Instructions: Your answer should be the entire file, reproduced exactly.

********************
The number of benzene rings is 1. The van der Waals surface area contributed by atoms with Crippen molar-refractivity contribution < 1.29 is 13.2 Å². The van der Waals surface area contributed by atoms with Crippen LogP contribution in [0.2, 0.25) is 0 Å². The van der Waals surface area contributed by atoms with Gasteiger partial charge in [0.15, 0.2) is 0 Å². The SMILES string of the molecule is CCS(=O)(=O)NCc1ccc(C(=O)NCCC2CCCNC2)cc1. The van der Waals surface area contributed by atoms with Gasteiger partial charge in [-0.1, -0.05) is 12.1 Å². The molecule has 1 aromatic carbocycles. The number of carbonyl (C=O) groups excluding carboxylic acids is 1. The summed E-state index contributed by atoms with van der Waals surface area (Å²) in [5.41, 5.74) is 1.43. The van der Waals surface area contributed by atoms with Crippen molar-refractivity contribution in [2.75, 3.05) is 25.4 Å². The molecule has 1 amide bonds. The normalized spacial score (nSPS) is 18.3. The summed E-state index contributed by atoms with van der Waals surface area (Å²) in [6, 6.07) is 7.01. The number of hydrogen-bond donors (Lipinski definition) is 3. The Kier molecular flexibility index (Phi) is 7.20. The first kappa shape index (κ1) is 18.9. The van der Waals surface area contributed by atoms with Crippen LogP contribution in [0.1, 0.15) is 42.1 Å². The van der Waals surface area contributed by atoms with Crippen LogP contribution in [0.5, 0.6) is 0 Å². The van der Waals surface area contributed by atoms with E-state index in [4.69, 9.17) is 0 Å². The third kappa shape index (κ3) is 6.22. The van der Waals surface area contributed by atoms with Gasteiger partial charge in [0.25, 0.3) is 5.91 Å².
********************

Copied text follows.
The number of benzene rings is 1. The van der Waals surface area contributed by atoms with Crippen molar-refractivity contribution < 1.29 is 13.2 Å². The van der Waals surface area contributed by atoms with Crippen LogP contribution in [0.2, 0.25) is 0 Å². The van der Waals surface area contributed by atoms with Gasteiger partial charge in [0.15, 0.2) is 0 Å². The SMILES string of the molecule is CCS(=O)(=O)NCc1ccc(C(=O)NCCC2CCCNC2)cc1. The van der Waals surface area contributed by atoms with Gasteiger partial charge in [-0.1, -0.05) is 12.1 Å². The molecule has 1 aromatic carbocycles. The number of carbonyl (C=O) groups excluding carboxylic acids is 1. The summed E-state index contributed by atoms with van der Waals surface area (Å²) in [5.41, 5.74) is 1.43. The van der Waals surface area contributed by atoms with Crippen molar-refractivity contribution in [2.75, 3.05) is 25.4 Å². The molecule has 1 amide bonds. The normalized spacial score (nSPS) is 18.3. The summed E-state index contributed by atoms with van der Waals surface area (Å²) in [6, 6.07) is 7.01. The number of hydrogen-bond donors (Lipinski definition) is 3. The Kier molecular flexibility index (Phi) is 7.20. The first kappa shape index (κ1) is 18.9. The van der Waals surface area contributed by atoms with Crippen LogP contribution in [0.1, 0.15) is 42.1 Å². The van der Waals surface area contributed by atoms with Crippen LogP contribution in [0.5, 0.6) is 0 Å². The van der Waals surface area contributed by atoms with E-state index in [4.69, 9.17) is 0 Å². The third kappa shape index (κ3) is 6.22. The van der Waals surface area contributed by atoms with Gasteiger partial charge in [0.25, 0.3) is 5.91 Å².